Supercharging trio

A useful hint on types of supercharging for the main and auxiliary diesel engines.
1. Supercharging with a constant partition of gases at the turbine inlet, p = const. It is used in the main engines, mainly operating under constant load, but it is also found in the auxiliary diesel engines (electric ships). The advantage is in the simplicity of design; the lack is weak efficiency at light loads.
2. Pulse supercharging – is found in the main and auxiliary diesel engines. At start-up and variable loads due to strong fluctuations in pressure a large amount of energy is fed on the blades of the turbine. The systems may be of two-, three-, four-pulse. I’d like to note that the two-pulse system is almost not found in modern engines. The system is not suitable if the supercharging pressure is above 2.5 bar. Also the use of the two-pulse system involves the installation of nozzle holes in the cross-section of the exhaust pipe, which sometimes leads to vibration of the turbocharger.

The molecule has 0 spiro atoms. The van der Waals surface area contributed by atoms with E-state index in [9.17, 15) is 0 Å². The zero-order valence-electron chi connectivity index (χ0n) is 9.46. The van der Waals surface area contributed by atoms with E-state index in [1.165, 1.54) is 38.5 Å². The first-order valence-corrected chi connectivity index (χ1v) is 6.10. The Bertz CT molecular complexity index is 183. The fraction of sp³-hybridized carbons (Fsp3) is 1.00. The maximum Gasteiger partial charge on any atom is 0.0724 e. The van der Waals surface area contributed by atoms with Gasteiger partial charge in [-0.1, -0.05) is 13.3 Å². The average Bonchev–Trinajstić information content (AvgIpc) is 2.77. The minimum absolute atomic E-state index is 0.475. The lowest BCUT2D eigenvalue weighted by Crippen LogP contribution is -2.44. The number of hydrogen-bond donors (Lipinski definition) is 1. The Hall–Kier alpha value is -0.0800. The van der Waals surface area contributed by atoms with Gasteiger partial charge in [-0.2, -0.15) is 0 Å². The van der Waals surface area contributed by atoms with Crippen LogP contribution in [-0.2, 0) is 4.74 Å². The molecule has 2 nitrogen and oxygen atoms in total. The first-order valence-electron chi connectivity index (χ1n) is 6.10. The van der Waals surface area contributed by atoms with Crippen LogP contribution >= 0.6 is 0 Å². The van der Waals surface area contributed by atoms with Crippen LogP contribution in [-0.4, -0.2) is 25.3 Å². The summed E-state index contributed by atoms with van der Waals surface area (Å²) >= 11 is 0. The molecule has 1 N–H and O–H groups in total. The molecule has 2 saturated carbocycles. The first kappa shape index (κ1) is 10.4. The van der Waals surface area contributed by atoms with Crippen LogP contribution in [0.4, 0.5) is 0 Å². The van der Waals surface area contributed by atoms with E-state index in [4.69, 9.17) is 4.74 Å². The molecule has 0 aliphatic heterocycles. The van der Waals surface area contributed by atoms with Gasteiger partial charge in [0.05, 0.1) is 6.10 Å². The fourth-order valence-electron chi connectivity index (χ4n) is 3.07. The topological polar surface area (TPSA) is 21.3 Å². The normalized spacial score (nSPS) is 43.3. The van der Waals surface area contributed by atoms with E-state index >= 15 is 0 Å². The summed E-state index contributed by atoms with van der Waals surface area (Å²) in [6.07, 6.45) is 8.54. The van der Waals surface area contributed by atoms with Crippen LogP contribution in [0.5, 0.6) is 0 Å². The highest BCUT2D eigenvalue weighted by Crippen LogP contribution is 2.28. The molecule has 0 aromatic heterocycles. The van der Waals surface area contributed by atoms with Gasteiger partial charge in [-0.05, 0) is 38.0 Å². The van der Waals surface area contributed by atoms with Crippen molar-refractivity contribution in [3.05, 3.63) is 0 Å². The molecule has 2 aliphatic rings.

3. Combined supercharging or modular “SPEX” – is an aggregate of pulse supercharging and supercharging at a constant pressure. The volume of the exhaust-gas receiver is substantially less than in the system of p = const. Exhaust pulses move tangentially and movement of gas along the receiver acquires a rotational motion. The advantage of the system is in the simplicity of its installation and maintenance compared to other pulse systems. The modular system is also known as Modular Pulse Converter, MPC (Pielstick), Single Exhaust Line (Sulzer).

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